Another legendary bassist – Bootsy Collins – took to his Facebook page to post a message about Dunn: “Yesterday, We Lost Another Brick in our Musical Foundation. ‘Donald Duck Dunn’ has Joined that Musical Stax Soul Orchestra in the Sky. Send out prayers & love vibes to his Family & Friends.”

Dunn was born in the city that changed the world of music, Memphis, Tennessee on November 24th, 1941. His father nicknamed him “Duck” while watching Disney cartoons with him one day. Dunn grew up playing sports and riding his bike with fellow future professional musician Steve Cropper. After Cropper began playing guitar with mutual friend Charlie Freeman, Dunn decided to pick up the bass guitar. Eventually, along with drummer Terry Johnson, the four became “The Royal Spades”. The Messick High School group picked up keyboardist Jerry “Smoochy” Smith, singer Ronnie Angel (also known as Stoots), and a budding young horn section in baritone saxophone player Don Nix, tenor saxophone player Charles “Packy” Axton, and trumpeter (and future co-founder of The Memphis Horns) Wayne Jackson.

Duck would be a part of the second wave of the Memphis music explosion. The first being the triumvirate of cutting edge rock and roll, blues and country by the likes of Elvis Presley, B.B. King and Johnny Cash.

As the sixties began, Rhythm and Blues began a soulful turn as the first recognizable integrated group, Booker T. & The MG’s, not shy on group photos, started a stretch of hit soul instrumentals beginning with “Green Onions.” This was long before Sly & The Family Stone, with Steve Cropper’s songwriting chops and guitar playing locked in arms length with the tight-in-the-pocket bass playing of Donald “Duck” Dunn.

“I would have liked to have been on the road more, but the record company wanted us in the studio. Man, we were recording almost a hit a day for a while there,” Dunn said.

Dunn may be best known for his role in The Blues Brothers as the pipe smoking quiet bassist, but, in reality he was one of a handful of bassists to define popular music of the Sixties.

The Blues Brothers Band, Duck with pipe

Speaking about The Blues Brothers Band, “How could anybody not want to work with John and Dan? I was really kind of hesitant to do that show, but my wife talked me into it,” Dunn said in a 2007 interview with Vintage Guitar magazine, “and other than Booker’s band, that’s the most fun band I’ve ever been in.”

Cropper has noted how the self-taught Dunn started out playing along with records; filling in what he thought should be there. “That’s why Duck Dunn’s bass lines are very unique”, Cropper said, “They’re not locked into somebody’s schoolbook somewhere”. Axton’s mother Estelle and her brother Jim Stewart owned Satellite Records , where Steve Cropper worked in High School, and signed the band, who had a national hit with “Last Night” in 1961 under their new name “The Mar-Keys“.[3] The bassist on “Last Night” was Donald “Duck” Dunn, but he left the Mar-Keys in 1962 to join Ben Branch‘s big band.

From there it was with Booker T. & The MG’s, featuring Steve Cropper on guitar, a band that even once had Isaac Hayes fill in on Keyboards while Booker T. went to college. Dunn once said that he and Cropper were “like married people.” “I can look at him and know what he’ll order for dinner,” he said. “When we play music together we both know where we’re going.”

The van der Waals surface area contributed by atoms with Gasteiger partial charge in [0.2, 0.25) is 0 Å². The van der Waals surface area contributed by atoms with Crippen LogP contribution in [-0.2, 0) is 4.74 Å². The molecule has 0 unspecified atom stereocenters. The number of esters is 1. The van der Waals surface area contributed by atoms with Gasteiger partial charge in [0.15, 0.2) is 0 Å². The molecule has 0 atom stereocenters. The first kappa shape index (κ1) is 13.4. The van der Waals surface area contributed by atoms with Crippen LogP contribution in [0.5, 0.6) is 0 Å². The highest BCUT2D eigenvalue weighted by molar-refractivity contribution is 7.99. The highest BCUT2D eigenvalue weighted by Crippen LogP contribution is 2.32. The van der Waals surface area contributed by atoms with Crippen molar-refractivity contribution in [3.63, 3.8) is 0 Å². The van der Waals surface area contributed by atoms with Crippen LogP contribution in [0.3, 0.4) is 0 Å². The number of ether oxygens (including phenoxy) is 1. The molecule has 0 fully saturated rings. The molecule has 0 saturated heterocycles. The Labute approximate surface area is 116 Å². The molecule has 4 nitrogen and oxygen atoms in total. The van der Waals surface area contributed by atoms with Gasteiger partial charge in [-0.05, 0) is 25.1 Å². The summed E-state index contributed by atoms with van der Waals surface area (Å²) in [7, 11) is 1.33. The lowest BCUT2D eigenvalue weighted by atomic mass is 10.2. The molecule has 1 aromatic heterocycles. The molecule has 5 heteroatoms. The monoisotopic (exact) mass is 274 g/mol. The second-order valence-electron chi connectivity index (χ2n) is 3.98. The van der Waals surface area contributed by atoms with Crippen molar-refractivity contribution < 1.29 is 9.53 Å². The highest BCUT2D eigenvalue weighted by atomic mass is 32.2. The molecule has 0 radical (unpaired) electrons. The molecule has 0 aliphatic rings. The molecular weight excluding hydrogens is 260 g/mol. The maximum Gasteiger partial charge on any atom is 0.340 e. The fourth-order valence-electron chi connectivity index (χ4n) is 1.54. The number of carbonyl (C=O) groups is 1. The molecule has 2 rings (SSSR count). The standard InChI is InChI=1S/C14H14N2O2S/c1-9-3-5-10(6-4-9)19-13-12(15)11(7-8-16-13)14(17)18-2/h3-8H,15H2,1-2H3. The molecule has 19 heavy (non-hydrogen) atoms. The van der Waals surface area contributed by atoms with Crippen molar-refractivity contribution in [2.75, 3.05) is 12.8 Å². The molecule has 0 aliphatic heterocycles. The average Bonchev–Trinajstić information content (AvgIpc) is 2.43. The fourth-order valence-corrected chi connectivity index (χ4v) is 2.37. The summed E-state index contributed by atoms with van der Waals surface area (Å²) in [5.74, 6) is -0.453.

Probably one of the most noteworthy gigs was with Otis Redding. Steve Cropper wrote several songs for Redding on which Duck played. Otis Redding and Booker T. & The MG’s toured Europe and got a reception similar to what The Beatles got when they came here.

There were two acts at the famous Monterey Pop Festival that blew everybody else away and that was Jimi Hendrix and Otis Redding, with Booker T. & The MG’s playing in Mohair Suits in contrast to Jimi’s flamboyant English rocker duds that he had taken on from swinging London. In fact, to the new hippie generation of the bay area, Otis and the band looked downright square, but, the minute Otis with Duck on a solid rhythm section kicked in, they mesmerized the crowd and were considered the best performance of the prototype early rock festival.

The twin performances were the first to be released as a live recording from that night as a back-to-back live album entitled Otis Redding / The Jimi Hendrix Experience, Historic Performances Recorded at the Monterey International Pop Festival released by Reprise Records on August 26, 1970. Otis Redding was at the pinnacle of his career at that time. He was booked as the closing act on the Saturday night of the festival, June 17, 1967. Otis came to the stage following a set by his backup band, Booker T. & the MG’s. However, Otis’ high charged performance ran into a time limit under the festival’s permit, resulting in his having time to perform only 5 short songs.  The performance came on the end of a successful European tour. Otis died less than 6 months later, but not before writing and recording his biggest song ever, “Sittin’ On The Dock Of The Bay,” with Steve Cropper listed as co-writer.

As the bands’ career started to wind down, Duck became a go-to session man in the 70’s, especially after the demise of Stax Records.

Duck with Neil Young onstage in 1993